Oct
4
comment What functionality does dynamic typing allow?
@CzarekTomczak: That is a feature of some dynamically-typed languages, yes. But it is possible for a statically-typed language to be modifiable at runtime. For example, Visual Studio allows you to rewrite C# code while you're at a breakpoint in the debugger, and even rewind the instruction pointer to re-run your code with new changes. As I quoted Chris Smith in my other comment: "Many programmers have used very poor statically typed languages" -- don't judge all statically typed languages by the ones you know.
Oct
4
comment What functionality does dynamic typing allow?
@Justin984: I'm glad you enjoyed the article -- it changed how I think about static vs. dynamic typing too. But my comment wasn't really directed at answering your question, just helping to frame it. If you feel the article answers your question, why not add it as an answer yourself? That way you can explain what you think the answer to your question is, and you can mark it as accepted.
Oct
3
awarded  Pundit
Oct
3
comment What functionality does dynamic typing allow?
As Chris Smith writes in his excellent essay What to know before debating type systems: "The problem, in this case, is that most programmers have limited experience, and haven't tried a lot of languages. For context, here, six or seven doesn't count as "a lot." ... Two interesting consequences of this are: (1) Many programmers have used very poor statically typed languages. (2) Many programmers have used dynamically typed languages very poorly."
Oct
3
comment What functionality does dynamic typing allow?
@RobertHarvey: When I was writing a lot of C# code, I used LINQPad as basically a REPL for C#, which allowed me to write code in a more dynamic-ish workflow.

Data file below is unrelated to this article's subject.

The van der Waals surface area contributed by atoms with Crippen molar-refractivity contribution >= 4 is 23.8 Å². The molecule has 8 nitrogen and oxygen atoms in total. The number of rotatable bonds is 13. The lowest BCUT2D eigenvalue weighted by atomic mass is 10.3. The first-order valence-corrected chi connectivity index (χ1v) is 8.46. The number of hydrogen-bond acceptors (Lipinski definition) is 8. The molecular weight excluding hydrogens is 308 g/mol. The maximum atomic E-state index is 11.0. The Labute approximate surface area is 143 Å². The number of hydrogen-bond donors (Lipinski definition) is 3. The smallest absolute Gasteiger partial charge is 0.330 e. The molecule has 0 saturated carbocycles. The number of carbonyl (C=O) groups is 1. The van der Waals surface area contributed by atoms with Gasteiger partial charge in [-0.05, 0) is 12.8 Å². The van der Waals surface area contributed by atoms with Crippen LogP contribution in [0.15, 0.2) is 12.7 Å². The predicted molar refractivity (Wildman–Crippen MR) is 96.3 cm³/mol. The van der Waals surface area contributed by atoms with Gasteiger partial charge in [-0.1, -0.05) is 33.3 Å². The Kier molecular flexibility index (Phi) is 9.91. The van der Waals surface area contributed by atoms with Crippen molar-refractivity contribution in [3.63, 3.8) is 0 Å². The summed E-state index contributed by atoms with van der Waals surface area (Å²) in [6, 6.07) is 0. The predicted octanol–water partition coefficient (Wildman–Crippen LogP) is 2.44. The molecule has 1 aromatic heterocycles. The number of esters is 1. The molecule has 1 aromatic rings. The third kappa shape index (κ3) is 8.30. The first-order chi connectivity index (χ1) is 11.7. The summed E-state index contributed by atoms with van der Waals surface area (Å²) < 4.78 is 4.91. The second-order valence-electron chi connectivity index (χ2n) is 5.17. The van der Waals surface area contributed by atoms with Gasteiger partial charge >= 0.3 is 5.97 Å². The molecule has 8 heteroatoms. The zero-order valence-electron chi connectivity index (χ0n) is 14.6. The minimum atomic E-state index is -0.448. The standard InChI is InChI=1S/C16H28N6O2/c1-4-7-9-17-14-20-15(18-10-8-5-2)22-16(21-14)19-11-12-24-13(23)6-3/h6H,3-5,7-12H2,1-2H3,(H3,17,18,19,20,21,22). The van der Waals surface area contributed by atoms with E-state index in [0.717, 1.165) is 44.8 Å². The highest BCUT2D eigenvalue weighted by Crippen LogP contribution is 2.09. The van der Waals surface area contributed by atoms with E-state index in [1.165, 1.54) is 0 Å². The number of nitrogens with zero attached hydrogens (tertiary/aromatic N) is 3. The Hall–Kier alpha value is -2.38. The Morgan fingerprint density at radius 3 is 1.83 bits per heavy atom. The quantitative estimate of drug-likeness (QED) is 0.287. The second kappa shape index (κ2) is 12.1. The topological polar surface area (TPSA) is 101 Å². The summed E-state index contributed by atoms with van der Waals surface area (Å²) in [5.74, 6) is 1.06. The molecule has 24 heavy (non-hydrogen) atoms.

Sep
6
comment How to take a step back and look at code with fresh eyes?
Related to the "rules" based approach, running static analysis tools (e.g. lint for C, JsLint for JavaScript, Findbugs for Java, FxCop for .NET) can often give useful hints, and code metrics (e.g. cyclomatic complexity, LCOM4) can show you what parts of the code may be problematic. Of course, you should always use your brain and take the advice of such tools with a grain of salt.
Aug
3
comment What backs up the claim that C++ can be faster than a JVM or CLR with JIT?
+1 -- overall, this is a good answer. However, I'm not sure the "there is no stack allocation" bullet point is entirely accurate. Java JITs often do escape analysis to allow for stack allocation where possible -- perhaps what you should say is that the Java language doesn't allow the programmer to decide when an object is stack-allocated versus heap-allocated. Additionally, if a generational garbage collector (which all modern JVMs use) is in use, "heap allocation" means a completely different thing (with completely different performance characteristics) than it does in a C++ environment.
Jul
26
awarded  Good Answer
Jul
25
awarded  Nice Answer
Jul
25
answered Are unit tests really that useful?